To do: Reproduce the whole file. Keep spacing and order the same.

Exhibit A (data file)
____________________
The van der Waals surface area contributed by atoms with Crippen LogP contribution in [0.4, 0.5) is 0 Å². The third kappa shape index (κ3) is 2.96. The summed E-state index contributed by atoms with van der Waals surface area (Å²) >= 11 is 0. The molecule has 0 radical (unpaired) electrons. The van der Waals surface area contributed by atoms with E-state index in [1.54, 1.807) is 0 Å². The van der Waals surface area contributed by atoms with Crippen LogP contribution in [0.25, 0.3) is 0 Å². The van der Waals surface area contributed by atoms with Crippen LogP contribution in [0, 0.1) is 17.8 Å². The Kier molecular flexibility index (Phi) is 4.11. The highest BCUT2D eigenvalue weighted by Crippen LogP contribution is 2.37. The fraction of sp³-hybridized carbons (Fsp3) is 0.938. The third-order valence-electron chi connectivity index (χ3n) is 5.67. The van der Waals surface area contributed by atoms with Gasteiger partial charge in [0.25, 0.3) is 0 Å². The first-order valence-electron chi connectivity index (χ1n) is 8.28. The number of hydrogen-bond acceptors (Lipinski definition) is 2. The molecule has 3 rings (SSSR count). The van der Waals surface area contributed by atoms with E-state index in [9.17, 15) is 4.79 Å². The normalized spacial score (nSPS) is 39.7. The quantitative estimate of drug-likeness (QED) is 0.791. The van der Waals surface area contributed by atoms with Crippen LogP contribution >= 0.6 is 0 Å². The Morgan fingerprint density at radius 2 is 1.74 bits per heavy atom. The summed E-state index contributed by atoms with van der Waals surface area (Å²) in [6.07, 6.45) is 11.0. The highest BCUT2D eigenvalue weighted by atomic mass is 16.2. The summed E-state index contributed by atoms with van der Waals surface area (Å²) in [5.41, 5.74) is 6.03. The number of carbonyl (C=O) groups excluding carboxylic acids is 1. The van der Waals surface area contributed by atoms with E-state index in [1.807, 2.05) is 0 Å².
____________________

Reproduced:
The van der Waals surface area contributed by atoms with Crippen LogP contribution in [0.4, 0.5) is 0 Å². The third kappa shape index (κ3) is 2.96. The summed E-state index contributed by atoms with van der Waals surface area (Å²) >= 11 is 0. The molecule has 0 radical (unpaired) electrons. The van der Waals surface area contributed by atoms with E-state index in [1.54, 1.807) is 0 Å². The van der Waals surface area contributed by atoms with Crippen LogP contribution in [0.25, 0.3) is 0 Å². The van der Waals surface area contributed by atoms with Crippen LogP contribution in [0, 0.1) is 17.8 Å². The Kier molecular flexibility index (Phi) is 4.11. The highest BCUT2D eigenvalue weighted by Crippen LogP contribution is 2.37. The fraction of sp³-hybridized carbons (Fsp3) is 0.938. The third-order valence-electron chi connectivity index (χ3n) is 5.67. The van der Waals surface area contributed by atoms with Gasteiger partial charge in [0.25, 0.3) is 0 Å². The first-order valence-electron chi connectivity index (χ1n) is 8.28. The number of hydrogen-bond acceptors (Lipinski definition) is 2. The molecule has 3 rings (SSSR count). The van der Waals surface area contributed by atoms with E-state index in [9.17, 15) is 4.79 Å². The normalized spacial score (nSPS) is 39.7. The quantitative estimate of drug-likeness (QED) is 0.791. The van der Waals surface area contributed by atoms with Crippen LogP contribution >= 0.6 is 0 Å². The Morgan fingerprint density at radius 2 is 1.74 bits per heavy atom. The summed E-state index contributed by atoms with van der Waals surface area (Å²) in [6.07, 6.45) is 11.0. The highest BCUT2D eigenvalue weighted by atomic mass is 16.2. The summed E-state index contributed by atoms with van der Waals surface area (Å²) in [5.41, 5.74) is 6.03. The number of carbonyl (C=O) groups excluding carboxylic acids is 1. The van der Waals surface area contributed by atoms with E-state index in [1.807, 2.05) is 0 Å².